Hagel, Leahy Unveil Proposal To Boost Aid To Africa
Bread for the World
WASHINGTON (June 21) - A bipartisan team of two of the U.S. Senate's most respected foreign policy leaders, Sens. Chuck Hagel (R-Neb.) and Patrick Leahy (D-Vt.), introduced new legislation on Thursday that calls upon the U.S. government and its international allies to commit to a global plan to cut world hunger in half by 2015 by increasing poverty-focused development assistance for sub-Saharan Africa.
While hunger has dropped dramatically in developing countries around the world during the last 30 years, it has doubled in sub-Saharan Africa. The Hagel-Leahy Hunger to Harvest proposal cites the calculation by Bread for the World that the goal of reducing world hunger in half by 2015 is achievable through an international increase of $4 billion annually in poverty-focused development assistance. The U.S. share of the effort would be $1 billion a year, or a penny per day per American.
Rev. David Beckmann, president of Bread for the World, hailed the backing of Hagel, a senior member of the Senate Foreign Relations Committee, and Leahy, the chairman of the Senate's foreign operations appropriations subcommittee. "We are fortunate to have such a dynamic duo behind the Hunger to Harvest proposal," said Beckmann. "Behind the scenes and on the front lines, Senator Leahy has been a tireless advocate for the victims of war and hunger. The stature, credibility and humanitarian voice that Senator Leahy brings to the table will be an enormous boost as we lobby for the Hunger to Harvest legislation.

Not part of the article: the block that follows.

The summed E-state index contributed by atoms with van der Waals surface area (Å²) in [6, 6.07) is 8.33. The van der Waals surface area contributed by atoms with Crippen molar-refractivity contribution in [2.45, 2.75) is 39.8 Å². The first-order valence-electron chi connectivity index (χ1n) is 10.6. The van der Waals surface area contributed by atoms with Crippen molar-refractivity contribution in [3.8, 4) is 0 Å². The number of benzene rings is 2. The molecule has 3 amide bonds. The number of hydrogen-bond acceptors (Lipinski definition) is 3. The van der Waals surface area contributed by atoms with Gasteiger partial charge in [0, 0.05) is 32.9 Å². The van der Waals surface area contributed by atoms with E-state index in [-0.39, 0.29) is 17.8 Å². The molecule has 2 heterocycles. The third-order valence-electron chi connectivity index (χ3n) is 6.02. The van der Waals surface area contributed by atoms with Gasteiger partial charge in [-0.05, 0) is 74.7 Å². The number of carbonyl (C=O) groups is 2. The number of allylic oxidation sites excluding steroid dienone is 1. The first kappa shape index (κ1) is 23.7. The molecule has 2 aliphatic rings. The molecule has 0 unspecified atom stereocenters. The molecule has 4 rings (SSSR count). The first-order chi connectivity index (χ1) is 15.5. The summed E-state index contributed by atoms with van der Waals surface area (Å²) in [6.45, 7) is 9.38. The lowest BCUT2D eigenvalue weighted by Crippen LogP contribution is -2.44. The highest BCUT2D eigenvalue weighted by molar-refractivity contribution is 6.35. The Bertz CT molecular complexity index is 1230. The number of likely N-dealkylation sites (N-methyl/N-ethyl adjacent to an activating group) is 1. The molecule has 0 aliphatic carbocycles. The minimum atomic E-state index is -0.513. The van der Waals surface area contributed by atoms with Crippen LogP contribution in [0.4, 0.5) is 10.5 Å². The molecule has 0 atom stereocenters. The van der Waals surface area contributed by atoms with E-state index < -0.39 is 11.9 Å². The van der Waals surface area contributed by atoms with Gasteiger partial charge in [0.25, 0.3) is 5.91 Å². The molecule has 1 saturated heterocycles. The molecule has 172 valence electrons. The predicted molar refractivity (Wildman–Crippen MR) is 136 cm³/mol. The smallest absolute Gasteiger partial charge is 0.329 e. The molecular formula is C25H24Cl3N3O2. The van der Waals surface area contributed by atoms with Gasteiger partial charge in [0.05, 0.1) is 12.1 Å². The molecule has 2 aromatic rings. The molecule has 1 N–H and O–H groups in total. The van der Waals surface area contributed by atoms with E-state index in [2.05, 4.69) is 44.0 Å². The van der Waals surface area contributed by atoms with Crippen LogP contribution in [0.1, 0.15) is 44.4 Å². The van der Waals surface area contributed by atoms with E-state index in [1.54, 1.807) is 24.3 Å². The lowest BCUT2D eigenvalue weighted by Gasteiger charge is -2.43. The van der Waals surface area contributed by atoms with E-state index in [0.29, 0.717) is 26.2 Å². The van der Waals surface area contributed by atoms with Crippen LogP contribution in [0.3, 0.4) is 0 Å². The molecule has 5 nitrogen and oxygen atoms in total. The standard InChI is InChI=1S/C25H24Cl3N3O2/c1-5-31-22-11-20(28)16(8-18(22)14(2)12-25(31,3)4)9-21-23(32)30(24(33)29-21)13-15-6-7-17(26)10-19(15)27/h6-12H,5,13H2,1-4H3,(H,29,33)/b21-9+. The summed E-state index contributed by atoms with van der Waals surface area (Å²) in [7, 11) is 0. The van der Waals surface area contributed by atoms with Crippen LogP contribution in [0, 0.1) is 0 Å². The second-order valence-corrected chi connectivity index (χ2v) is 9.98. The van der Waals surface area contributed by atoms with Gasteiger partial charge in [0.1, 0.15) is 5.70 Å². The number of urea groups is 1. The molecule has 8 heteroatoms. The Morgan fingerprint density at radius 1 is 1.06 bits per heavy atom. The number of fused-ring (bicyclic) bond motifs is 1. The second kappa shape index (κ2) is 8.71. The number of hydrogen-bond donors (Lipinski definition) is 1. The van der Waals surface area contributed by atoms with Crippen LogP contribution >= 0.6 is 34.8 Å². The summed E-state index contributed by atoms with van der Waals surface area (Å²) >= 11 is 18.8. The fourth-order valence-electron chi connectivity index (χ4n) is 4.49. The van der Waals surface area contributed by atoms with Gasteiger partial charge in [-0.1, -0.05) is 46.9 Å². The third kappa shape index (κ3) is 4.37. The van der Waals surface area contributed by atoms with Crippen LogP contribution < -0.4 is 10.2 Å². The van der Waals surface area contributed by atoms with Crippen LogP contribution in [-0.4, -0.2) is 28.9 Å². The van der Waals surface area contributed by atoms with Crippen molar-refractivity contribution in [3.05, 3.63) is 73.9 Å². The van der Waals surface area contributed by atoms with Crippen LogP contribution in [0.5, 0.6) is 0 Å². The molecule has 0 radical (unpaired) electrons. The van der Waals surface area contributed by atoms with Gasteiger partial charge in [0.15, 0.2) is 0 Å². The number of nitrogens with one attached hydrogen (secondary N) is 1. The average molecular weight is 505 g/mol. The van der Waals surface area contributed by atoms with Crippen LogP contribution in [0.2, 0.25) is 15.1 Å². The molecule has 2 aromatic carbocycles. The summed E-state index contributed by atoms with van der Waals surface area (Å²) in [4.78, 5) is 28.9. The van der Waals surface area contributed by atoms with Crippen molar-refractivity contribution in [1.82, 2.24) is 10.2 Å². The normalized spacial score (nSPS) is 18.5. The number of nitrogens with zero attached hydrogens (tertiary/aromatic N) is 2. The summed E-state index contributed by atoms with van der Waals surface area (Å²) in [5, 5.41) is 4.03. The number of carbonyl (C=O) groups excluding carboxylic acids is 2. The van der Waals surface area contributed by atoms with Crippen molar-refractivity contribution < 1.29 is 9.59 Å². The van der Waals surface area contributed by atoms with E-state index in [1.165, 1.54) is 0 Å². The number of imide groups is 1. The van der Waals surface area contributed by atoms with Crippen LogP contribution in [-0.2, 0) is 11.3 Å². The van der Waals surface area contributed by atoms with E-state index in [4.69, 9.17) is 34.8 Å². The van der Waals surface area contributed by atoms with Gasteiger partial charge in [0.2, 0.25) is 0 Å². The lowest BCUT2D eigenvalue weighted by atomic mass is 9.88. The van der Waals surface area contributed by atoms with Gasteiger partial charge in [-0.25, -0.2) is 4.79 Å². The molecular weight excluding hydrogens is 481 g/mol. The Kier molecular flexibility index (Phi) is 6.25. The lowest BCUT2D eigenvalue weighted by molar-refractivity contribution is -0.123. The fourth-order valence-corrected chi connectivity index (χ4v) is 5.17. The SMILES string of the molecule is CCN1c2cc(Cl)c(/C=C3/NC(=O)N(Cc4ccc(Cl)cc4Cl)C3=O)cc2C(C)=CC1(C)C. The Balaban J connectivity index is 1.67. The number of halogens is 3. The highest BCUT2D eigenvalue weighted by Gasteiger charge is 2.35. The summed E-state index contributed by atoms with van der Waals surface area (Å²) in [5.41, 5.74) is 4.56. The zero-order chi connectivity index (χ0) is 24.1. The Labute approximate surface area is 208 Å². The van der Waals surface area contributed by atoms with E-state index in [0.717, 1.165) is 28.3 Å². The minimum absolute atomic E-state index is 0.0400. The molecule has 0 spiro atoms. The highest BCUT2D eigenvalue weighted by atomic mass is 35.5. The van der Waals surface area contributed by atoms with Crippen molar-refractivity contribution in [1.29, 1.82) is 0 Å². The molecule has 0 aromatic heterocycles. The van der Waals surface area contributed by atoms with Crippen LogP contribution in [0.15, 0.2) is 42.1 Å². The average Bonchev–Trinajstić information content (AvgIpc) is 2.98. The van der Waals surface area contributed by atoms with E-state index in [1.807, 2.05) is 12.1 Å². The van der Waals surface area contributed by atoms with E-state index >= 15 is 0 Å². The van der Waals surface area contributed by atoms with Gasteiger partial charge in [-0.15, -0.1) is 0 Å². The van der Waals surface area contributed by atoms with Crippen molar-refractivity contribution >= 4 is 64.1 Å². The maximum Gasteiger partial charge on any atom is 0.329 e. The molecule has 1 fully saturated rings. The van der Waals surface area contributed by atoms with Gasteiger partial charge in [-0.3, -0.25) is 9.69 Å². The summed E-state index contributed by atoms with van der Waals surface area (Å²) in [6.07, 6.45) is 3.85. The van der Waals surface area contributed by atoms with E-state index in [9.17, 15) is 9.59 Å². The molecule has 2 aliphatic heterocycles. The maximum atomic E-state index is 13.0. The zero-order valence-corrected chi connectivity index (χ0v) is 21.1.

"Senator Hagel has long been a champion of poor and hungry people the world over, and not only because it's the right thing to do," Beckmann said. "He also knows it's good for Nebraska. More Africans working their way out of poverty means better markets for American farmers."
The Hagel-Leahy Hunger to Harvest initiative -- the genesis being Bread for the World's research and the focus of its grassroots advocacy this year -- would target U.S. aid programs on agriculture, health, education, small business development and debt relief. The legislation also cites the value and potential of U.S. trade to sub-Saharan Africa: the United States holds approximately $15 billion in investments in sub-Saharan Africa, more than the Middle East or Europe, and total trade with sub-Saharan Africa exceeds that of the entire former Soviet Union. The counterpart House version of the Hunger to Harvest resolution is sponsored by Reps. Jim Leach (R-Iowa) and Rep. Donald Payne (D-N.J.). It currently has 56 cosponsors.
For more information, or to contact Bread for the World, see their website at: www.bread.org
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